The aim of this study was to investigate the psychometric properties of an abbreviated version of the Tampa Scale for Kinesiophobia (TSK) in a clinical sample of patients with chronic pain. Chronic pain patients (n = 276) seeking treatment at an interdisciplinary treatment center completed self-report questionnaires including the TSK-13, and 2 tests of physical functioning. Four competing models of the TSK were tested using confirmatory factor analysis. Internal consistency was assessed, as were discriminant evidence of construct validity and concurrent criterion-related validity. Incremental validity was assessed with hierarchical multiple regressions controlling for pain severity. The analyses indicated that an 11-item, 2-factor structure best fit the data. The first factor, somatic focus, consisted of 5 items, while the second factor, activity avoidance, was comprised of 6 items. The TSK-11 scales demonstrated acceptable levels of internal consistency, as well as evidence of discriminant, concurrent criterion-related, and incremental validity. Somatic focus uniquely predicted perceived disability while activity avoidance uniquely predicted actual physical performance, controlling for pain severity. The 2-factor structure of the TSK-11 was found to be a brief, reliable, and valid measure of fear of movement/(re)injury for chronic pain patients. We recommend that the TSK-11 be used in future research and in clinical settings.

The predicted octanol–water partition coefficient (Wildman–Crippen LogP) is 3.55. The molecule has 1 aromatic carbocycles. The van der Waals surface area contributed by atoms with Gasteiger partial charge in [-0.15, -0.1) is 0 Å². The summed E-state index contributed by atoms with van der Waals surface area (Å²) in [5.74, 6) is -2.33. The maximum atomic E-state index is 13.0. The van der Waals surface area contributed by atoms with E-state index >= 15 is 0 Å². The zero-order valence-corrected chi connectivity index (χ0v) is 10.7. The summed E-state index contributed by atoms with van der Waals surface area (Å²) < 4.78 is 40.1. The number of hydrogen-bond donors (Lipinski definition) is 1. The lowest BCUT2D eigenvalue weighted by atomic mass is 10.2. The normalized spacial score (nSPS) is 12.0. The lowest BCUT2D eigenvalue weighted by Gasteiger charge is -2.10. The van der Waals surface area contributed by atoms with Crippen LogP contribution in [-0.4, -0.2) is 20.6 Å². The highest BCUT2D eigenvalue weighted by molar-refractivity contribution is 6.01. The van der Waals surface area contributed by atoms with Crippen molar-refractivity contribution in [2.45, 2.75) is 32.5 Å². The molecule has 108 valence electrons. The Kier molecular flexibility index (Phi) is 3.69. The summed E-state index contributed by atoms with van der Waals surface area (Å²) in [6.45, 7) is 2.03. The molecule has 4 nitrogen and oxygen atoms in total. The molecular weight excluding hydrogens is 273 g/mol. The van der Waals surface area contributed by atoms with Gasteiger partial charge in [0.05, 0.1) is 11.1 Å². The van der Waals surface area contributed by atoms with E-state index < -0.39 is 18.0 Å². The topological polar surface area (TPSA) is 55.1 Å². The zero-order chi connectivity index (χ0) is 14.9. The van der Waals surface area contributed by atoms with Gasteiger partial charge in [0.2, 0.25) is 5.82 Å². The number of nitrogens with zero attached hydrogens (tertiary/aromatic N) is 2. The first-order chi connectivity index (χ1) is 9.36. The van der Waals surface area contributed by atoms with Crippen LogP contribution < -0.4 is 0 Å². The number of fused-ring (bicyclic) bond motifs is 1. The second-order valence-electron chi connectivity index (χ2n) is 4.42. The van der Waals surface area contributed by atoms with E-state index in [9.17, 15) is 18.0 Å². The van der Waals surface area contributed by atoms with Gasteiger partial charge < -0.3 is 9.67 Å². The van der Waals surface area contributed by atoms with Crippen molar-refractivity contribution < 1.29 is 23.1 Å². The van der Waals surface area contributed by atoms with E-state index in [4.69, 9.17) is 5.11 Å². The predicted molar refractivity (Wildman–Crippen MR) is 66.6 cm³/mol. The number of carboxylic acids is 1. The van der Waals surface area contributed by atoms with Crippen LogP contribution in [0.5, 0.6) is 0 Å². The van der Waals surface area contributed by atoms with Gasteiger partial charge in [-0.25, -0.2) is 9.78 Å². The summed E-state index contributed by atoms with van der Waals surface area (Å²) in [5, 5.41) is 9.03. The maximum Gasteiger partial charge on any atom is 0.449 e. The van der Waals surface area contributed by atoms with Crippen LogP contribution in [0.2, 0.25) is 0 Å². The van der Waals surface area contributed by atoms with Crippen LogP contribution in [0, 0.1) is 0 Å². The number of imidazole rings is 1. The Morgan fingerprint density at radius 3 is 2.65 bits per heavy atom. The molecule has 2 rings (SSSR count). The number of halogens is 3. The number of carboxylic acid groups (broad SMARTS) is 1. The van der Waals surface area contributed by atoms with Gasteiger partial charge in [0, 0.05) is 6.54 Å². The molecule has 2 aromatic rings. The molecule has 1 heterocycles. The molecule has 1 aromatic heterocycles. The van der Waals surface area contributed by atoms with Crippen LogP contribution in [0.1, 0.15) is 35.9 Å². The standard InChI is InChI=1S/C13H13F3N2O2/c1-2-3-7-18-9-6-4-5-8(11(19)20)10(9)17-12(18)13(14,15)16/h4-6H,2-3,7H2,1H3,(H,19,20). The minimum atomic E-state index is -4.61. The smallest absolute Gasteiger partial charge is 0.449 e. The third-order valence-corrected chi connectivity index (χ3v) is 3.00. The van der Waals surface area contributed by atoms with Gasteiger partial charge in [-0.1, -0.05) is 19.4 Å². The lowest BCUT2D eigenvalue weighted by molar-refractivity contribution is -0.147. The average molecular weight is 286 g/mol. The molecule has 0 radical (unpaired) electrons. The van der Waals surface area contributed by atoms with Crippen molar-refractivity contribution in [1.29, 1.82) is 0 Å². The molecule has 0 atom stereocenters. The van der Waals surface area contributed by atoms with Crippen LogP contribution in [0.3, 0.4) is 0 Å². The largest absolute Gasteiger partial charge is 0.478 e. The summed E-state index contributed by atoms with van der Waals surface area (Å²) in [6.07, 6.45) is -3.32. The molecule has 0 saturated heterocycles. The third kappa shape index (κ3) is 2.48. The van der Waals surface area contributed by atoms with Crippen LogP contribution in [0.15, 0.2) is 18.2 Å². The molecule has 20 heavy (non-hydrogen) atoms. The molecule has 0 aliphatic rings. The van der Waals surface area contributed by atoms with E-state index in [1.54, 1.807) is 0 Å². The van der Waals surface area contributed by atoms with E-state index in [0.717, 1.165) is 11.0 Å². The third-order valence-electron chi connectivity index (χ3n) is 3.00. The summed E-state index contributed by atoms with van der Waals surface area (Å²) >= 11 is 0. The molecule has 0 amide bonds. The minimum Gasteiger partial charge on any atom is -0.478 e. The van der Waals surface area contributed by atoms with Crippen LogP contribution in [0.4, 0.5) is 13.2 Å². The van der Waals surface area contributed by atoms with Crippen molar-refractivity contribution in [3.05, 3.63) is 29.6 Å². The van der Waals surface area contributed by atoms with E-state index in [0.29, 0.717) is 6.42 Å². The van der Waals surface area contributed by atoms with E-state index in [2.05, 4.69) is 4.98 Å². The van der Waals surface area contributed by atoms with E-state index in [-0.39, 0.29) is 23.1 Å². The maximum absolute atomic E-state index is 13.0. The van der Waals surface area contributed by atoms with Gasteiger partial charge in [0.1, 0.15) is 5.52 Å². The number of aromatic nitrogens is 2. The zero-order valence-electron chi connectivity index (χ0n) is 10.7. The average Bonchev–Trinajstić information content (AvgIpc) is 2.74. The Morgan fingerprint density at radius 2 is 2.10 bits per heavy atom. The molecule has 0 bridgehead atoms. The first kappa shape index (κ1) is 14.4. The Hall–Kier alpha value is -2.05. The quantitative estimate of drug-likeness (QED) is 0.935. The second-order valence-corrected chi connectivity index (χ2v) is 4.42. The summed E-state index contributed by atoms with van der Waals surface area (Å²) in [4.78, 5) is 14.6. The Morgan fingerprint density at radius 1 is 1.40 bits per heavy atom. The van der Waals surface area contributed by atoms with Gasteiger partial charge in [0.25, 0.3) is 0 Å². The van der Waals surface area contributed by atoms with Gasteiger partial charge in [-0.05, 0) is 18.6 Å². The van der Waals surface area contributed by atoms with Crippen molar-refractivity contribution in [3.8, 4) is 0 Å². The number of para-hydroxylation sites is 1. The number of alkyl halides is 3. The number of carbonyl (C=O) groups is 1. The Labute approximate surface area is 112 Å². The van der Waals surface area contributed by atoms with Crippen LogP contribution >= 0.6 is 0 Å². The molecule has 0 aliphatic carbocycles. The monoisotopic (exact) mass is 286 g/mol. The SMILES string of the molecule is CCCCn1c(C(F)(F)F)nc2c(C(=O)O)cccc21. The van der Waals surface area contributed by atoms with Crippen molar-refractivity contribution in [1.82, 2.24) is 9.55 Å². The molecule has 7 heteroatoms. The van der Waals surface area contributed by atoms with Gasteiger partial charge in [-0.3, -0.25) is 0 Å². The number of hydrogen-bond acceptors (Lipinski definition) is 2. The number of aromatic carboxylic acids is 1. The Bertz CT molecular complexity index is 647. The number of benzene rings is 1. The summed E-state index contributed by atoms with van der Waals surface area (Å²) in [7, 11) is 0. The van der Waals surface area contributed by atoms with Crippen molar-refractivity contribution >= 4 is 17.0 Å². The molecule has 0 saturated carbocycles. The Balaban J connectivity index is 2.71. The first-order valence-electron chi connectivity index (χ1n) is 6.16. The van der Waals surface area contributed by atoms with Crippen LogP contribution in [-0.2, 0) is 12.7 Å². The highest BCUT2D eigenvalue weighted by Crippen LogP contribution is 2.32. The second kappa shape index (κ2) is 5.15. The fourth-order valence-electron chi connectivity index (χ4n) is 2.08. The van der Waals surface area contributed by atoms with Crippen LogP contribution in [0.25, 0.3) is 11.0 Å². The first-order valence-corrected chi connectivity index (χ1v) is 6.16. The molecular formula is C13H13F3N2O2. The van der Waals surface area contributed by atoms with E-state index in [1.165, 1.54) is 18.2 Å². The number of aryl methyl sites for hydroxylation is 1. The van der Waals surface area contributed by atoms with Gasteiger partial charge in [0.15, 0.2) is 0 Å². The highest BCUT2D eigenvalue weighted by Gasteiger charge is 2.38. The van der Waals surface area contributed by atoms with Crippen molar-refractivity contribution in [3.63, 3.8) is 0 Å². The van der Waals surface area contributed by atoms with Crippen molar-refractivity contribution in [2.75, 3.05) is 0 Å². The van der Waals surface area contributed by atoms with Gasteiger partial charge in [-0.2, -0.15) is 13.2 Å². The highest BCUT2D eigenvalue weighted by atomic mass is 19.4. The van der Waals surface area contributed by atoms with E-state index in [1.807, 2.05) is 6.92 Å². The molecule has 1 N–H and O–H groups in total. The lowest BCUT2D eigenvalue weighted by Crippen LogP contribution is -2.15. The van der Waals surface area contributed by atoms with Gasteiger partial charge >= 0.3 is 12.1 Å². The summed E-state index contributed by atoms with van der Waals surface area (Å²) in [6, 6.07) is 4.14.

Perspective: In this study, confirmatory factor analysis identified the 2-factor TSK-11 as the best fitting model of TSK factor structure. The TSK-11 is a brief, reliable, and valid measure of fear of movement/(re)injury for chronic pain patients.
Copyright © 2012 American Pain Society. Published by Elsevier Inc. All rights reserved.